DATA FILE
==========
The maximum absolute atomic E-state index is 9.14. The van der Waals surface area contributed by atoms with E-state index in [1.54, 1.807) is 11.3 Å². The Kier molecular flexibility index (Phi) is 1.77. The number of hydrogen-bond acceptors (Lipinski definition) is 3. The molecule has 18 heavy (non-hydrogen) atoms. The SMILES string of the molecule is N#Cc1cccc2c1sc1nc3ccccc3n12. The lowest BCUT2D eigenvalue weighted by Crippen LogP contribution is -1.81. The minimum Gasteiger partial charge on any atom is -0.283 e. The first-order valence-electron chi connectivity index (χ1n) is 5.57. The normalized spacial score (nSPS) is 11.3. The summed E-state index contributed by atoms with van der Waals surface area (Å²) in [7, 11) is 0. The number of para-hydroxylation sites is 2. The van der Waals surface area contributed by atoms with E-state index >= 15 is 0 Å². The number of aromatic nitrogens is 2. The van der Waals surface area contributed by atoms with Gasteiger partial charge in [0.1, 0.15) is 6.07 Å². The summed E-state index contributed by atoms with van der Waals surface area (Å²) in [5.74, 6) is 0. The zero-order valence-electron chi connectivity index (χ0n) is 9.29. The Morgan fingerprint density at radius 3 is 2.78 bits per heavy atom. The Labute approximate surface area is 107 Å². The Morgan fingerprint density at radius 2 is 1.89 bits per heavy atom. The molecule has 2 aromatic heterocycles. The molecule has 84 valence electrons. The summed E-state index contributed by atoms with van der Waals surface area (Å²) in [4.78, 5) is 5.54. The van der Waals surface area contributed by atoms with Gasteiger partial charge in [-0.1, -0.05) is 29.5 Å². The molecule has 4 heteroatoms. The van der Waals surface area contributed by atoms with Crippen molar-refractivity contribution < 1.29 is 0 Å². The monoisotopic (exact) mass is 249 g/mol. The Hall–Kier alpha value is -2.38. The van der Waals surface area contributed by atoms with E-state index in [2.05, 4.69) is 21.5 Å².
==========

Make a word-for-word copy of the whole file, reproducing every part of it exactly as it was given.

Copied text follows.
The maximum absolute atomic E-state index is 9.14. The van der Waals surface area contributed by atoms with E-state index in [1.54, 1.807) is 11.3 Å². The Kier molecular flexibility index (Phi) is 1.77. The number of hydrogen-bond acceptors (Lipinski definition) is 3. The molecule has 18 heavy (non-hydrogen) atoms. The SMILES string of the molecule is N#Cc1cccc2c1sc1nc3ccccc3n12. The lowest BCUT2D eigenvalue weighted by Crippen LogP contribution is -1.81. The minimum Gasteiger partial charge on any atom is -0.283 e. The first-order valence-electron chi connectivity index (χ1n) is 5.57. The normalized spacial score (nSPS) is 11.3. The summed E-state index contributed by atoms with van der Waals surface area (Å²) in [7, 11) is 0. The number of para-hydroxylation sites is 2. The van der Waals surface area contributed by atoms with E-state index >= 15 is 0 Å². The number of aromatic nitrogens is 2. The van der Waals surface area contributed by atoms with Gasteiger partial charge in [0.1, 0.15) is 6.07 Å². The summed E-state index contributed by atoms with van der Waals surface area (Å²) in [5.74, 6) is 0. The zero-order valence-electron chi connectivity index (χ0n) is 9.29. The Morgan fingerprint density at radius 3 is 2.78 bits per heavy atom. The Labute approximate surface area is 107 Å². The Morgan fingerprint density at radius 2 is 1.89 bits per heavy atom. The molecule has 2 aromatic heterocycles. The molecule has 84 valence electrons. The summed E-state index contributed by atoms with van der Waals surface area (Å²) in [4.78, 5) is 5.54. The van der Waals surface area contributed by atoms with Gasteiger partial charge in [-0.1, -0.05) is 29.5 Å². The molecule has 4 heteroatoms. The van der Waals surface area contributed by atoms with Crippen molar-refractivity contribution < 1.29 is 0 Å². The monoisotopic (exact) mass is 249 g/mol. The Hall–Kier alpha value is -2.38. The van der Waals surface area contributed by atoms with E-state index in [2.05, 4.69) is 21.5 Å².